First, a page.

Vegetarianism as a diet and as a lifestyle has risen in popularity over the years as an alternative to meat and fish based diets. A vegetarian typically subsists on a diet of non-meat based proteins and vegetables, fruits, grains and nuts. The vegetarian diet is not entirely without its animal by-products as most often also consume eggs and dairy-based products. Being vegetarian and vegetarianism first made its appearance in 1839 and fruitarian i.e. someone who lives on a diet sustained by fruit in 1893 (Merriam-Webster). There are also pescatarians, a term which was first acknowledged in 1993 and denotes a diet that consists of a fish or seafood-based protein source. Flexitarian is another term that has been thrown around in more recent years and applies to a substantial number of people who have adopted a diet that is not strictly but largely vegetarian, but doesn’t make use of meat proteins as often as someone who maintains a predominantly meat based or omnivorous diet.
Veganism on the other hand is a purely plant-based diet, no direct animal proteins or animal by-products are consumed at all. Veganism is often seen as vegetarianism’s next step. For most vegetarians and vegans, the motivation behind such a drastic (for some) dietary shift vary from religious reasons, health-consciousness as well as environmental and animal-welfare concerns. Those who choose to shun meat or animal based products after having maintained an omnivorous diet can experience significant bodily changes as well as benefits, even after a short amount of time. In order to achieve the optimal benefits of being a vegetarian or vegan, a well-planned daily diet and a good understanding of the body’s dietary requirements and the alternative sources of these are crucially important.
Surprisingly, not all products that are purely plant-derived are actually vegan. Not following? Well for starters, and perhaps most importantly – not all wine is strictly vegan even though its origin lies in fermented grapes, and grapes are fruit and therefore surely fall under the vegetarian and vegan spectrum. Yeasts are the used to convert the natural sugars found in the grapes into alcohol; the yeast can either be natural or artificial – however both are still considered vegan friendly – so far so good. Where some wines lose their vegan-friendly status is when they are clarified. The clarification takes place through a process called ‘fining’. All wines start out as being slightly cloudy or hazy as they contain proteins and tannins, which are all perfectly natural, but not so good for wine drinkers looking for a crisp, clear bottle on the shelf.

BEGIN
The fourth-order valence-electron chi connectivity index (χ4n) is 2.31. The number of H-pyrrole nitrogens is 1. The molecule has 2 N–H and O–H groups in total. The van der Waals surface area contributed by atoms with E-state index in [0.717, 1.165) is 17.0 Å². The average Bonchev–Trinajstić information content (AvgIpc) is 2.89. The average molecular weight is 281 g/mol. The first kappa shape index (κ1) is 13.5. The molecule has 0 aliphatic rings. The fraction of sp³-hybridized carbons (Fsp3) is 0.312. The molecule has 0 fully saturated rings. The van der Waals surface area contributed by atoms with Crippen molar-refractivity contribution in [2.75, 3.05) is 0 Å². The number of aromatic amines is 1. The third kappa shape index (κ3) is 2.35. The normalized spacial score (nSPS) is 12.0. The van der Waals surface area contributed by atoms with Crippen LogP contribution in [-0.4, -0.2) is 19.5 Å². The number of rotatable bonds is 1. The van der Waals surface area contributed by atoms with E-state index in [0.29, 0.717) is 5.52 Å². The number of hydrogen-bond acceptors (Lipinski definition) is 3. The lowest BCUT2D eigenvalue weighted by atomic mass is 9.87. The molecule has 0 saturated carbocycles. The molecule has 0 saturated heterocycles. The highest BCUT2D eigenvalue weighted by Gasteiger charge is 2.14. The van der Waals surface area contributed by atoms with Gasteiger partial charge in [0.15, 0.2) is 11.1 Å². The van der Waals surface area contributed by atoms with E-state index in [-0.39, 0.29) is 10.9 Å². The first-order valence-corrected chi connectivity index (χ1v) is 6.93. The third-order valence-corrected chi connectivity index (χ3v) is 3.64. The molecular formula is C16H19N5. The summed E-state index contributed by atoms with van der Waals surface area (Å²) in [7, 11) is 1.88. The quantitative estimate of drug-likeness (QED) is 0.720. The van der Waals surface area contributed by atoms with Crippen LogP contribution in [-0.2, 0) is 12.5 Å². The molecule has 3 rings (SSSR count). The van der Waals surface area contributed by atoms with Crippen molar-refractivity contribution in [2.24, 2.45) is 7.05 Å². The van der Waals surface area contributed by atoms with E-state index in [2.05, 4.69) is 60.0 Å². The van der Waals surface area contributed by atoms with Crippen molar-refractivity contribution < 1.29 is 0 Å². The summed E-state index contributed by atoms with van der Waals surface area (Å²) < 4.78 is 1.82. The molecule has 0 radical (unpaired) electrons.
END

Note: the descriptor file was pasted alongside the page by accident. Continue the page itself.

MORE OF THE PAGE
Some bottles of wine if left long enough, stabilise on their own, however most producers opt to use fining agents in order to hurry the process along. These agents act as magnets that draw out the cloud-creating molecules. The most common proteins used for the fining process are: casein (a milk protein), albumin (egg whites), gelatine (animal protein) and isinglass (fish bladder protein), all of which are derivative in some form from animals making them unsuitable for vegans as even though most are removed from the finished product via precipitation, some traces inevitably remain.
But do not fret vegan vino lovers, many wine producers are gravitating towards clay and charcoal based fining agents, which means that if you’re vegan or vegetarian – you can still indulge in that glass of vino (or two), guilt free.